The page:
not in our stars, but in ourselves
I’m late to the Michael Mann party, as I am late to most parties. Manhunter was enough to convince me that he is indeed a genius, and worthy of all the hype; now that I’ve seen Heat as well – which I gather is generally thought to be at least one of his masterpieces – I can confirm that the hype is indeed justified. Initially, Heat was based on a real-life story of a cop chasing a career criminal, which Mann told a first time in a TV-pilot-turned-TV-movie, L.A. Takedown. That pedigree, of having been imagined for television first instead of strictly for the screen, means that Heat is filled to capacity with action, without any fat or excess on it (despite the fact that it’s nearly three hours long). Mann knows what he’s doing. I get it now.
Neil McCauley (Robert De Niro) is a successful career criminal. He leads a small but loyal and precisely organized crew: Chris Shiherlis (Val Kilmer), Michael Cheritto (Tom Sizemore), and Trejo (Danny Trejo, of course). Their specialty is elaborate armed robbery. For their latest, they hire Waingro (Kevin Gage), who loses his cool during the heist and kills one of the three security guards in the armored truck they just hit. McCauley realizes that they have to kill the other two as well, to avoid leaving witnesses to murder, but he also realizes he’s going to have to get rid of Waingro. After the gang has split and gone their separate ways, Lieutenant Vincent Hanna (Al Pacino) arrives at the crime scene to investigate. He, in turn, realizes that these aren’t just amateurs. From there, Hanna and McCauley are engaged in mutually respectful, mutually assured destruction – with the added complication of Waingro colluding with rival criminals as well as with the police to try to foil McCauley’s plans. Crime doesn’t pay, but neither do law and order, in the end.
As you can probably tell, this is a very masculine movie. There’s nothing wrong with that. Mann is a much smarter masculine-ponderer than most others (*cough* SCORSESE *cough*), and he never tries to present any of this elective male pain as right, honorable, or noble. During one of the most famous scenes in the film, and one that in itself is worth the price of admission, McCauley and Hanna speak frankly with one another over a cup of coffee at a diner. Since McCauley wasn’t in the process of committing any felonies, and since Hanna wasn’t trying to arrest him, they leave aside their professional duties and open up to one another. It’s hard for both of them to balance the demands of their careers against their personal desires. Hanna is on his third marriage, and McCauley has broken his own cardinal rule – never get involved with anyone or anything you wouldn’t be able to leave behind in thirty seconds flat – to strike up a relationship with a woman named Eady (Amy Brenneman). It’s hard for both of them to find that the only thing they’re good at, these hypermasculine professions, tend to rob them of any chance at a happy, balanced, “normal” life. And of course, it’s also hard for both of them to know that each of them would kill the other without hesitation if and when the situation warranted. There’s something of the creed of the samurai in each of them – and for something as silly and ignoble as robbing banks and examining dead bodies.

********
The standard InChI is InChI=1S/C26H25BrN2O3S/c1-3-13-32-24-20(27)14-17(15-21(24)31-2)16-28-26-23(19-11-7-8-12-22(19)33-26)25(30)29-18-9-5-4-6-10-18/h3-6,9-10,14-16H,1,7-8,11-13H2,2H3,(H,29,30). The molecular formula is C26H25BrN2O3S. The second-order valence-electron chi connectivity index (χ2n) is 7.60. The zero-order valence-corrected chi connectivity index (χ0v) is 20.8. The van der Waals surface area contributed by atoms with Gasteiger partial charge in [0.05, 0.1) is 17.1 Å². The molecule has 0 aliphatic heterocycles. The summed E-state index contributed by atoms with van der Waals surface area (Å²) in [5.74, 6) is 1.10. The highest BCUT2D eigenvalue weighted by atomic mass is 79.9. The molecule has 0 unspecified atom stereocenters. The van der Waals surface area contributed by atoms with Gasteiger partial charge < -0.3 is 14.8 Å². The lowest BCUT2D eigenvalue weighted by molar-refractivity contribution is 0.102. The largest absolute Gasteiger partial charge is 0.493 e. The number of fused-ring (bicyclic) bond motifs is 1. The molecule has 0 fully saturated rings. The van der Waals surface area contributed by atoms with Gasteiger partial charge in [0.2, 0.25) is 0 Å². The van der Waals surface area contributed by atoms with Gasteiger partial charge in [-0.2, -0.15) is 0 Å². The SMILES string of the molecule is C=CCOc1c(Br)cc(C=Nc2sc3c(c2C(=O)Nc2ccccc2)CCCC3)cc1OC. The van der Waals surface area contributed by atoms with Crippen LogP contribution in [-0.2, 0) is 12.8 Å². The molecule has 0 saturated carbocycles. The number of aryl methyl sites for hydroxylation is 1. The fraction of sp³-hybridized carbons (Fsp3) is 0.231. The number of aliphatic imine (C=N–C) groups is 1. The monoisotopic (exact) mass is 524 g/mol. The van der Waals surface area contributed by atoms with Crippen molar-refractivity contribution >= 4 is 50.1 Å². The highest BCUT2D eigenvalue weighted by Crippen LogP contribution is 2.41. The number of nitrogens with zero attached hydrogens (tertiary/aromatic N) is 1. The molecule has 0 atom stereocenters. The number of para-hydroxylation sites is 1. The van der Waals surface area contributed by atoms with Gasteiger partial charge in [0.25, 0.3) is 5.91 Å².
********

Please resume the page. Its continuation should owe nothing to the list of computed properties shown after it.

To that end, one of my few criticisms is how flat and uninteresting the female characters are in this. Eady is a sweet girl who somehow, for some reason, has noticed and taken a liking to McCauley. After a night of passion, she decides she’s in love. (And so does he, for the record.) These things happen, I guess, but really? Him? Squinty McMumbles? Okay, lady. Justine (Diane Venora), Hanna’s wife, is pretty weak as well. She’s unhappy with her husband because he works absurdly long hours, and because he only thinks about his work during the rare times when he’s at home – fair complaints. She has an affair because she feels neglected – honestly, a reasonable thing to do. (To Hanna’s credit, he accepts that she isn’t all that far in the wrong for it.) And then, when her daughter Lauren (Natalie Portman) tries to kill herself, and Justine and Vincent sit together quietly and sadly in the hospital waiting room, she calmly agrees that their marriage isn’t working and can never work. Well, all right. Finally, there’s Charlene (Ashley Judd), Chris’s wife. She too is upset that her husband is never around, and she too is carrying on an affair (with Hank Azaria, of all people!) – but when the cops threaten to arrest her and throw her baby into foster care unless she helps them catch Chris, she risks it all to ensure he’s able to escape safely. Because…uh…she loves his sweetass ’90s ponytail, or something. In the grand scheme of the movie, these are very small concerns – but they needled me throughout, because, as you all know, I am a Feminist Killjoy.
Back to the strengths, though. Heat‘s plot is complicated to the point of convoluted – but Mann never lets any of those many moving parts grow unclear or fuzzy. I think this goes back to its original status as a TV project: a story conceived for film will perhaps permit itself a bit more reverie, a few more divertissements, and considerably more opportunities to lose the plot. If you know people are going to the theatre anyway, why not add a few of your own personal directorial flourishes, whether they like it or not? With stories conceived for TV, however, the point is to keep the story moving along, to keep the audience engaged, to keep them wanting to tune in week after week. There’s nothing about Heat that looks or feels like TV – it is most definitely a big-budget action flick – but its DNA is, I’d say, pretty obviously in television – and that’s good. In this case, with Mann at the helm, that’s good.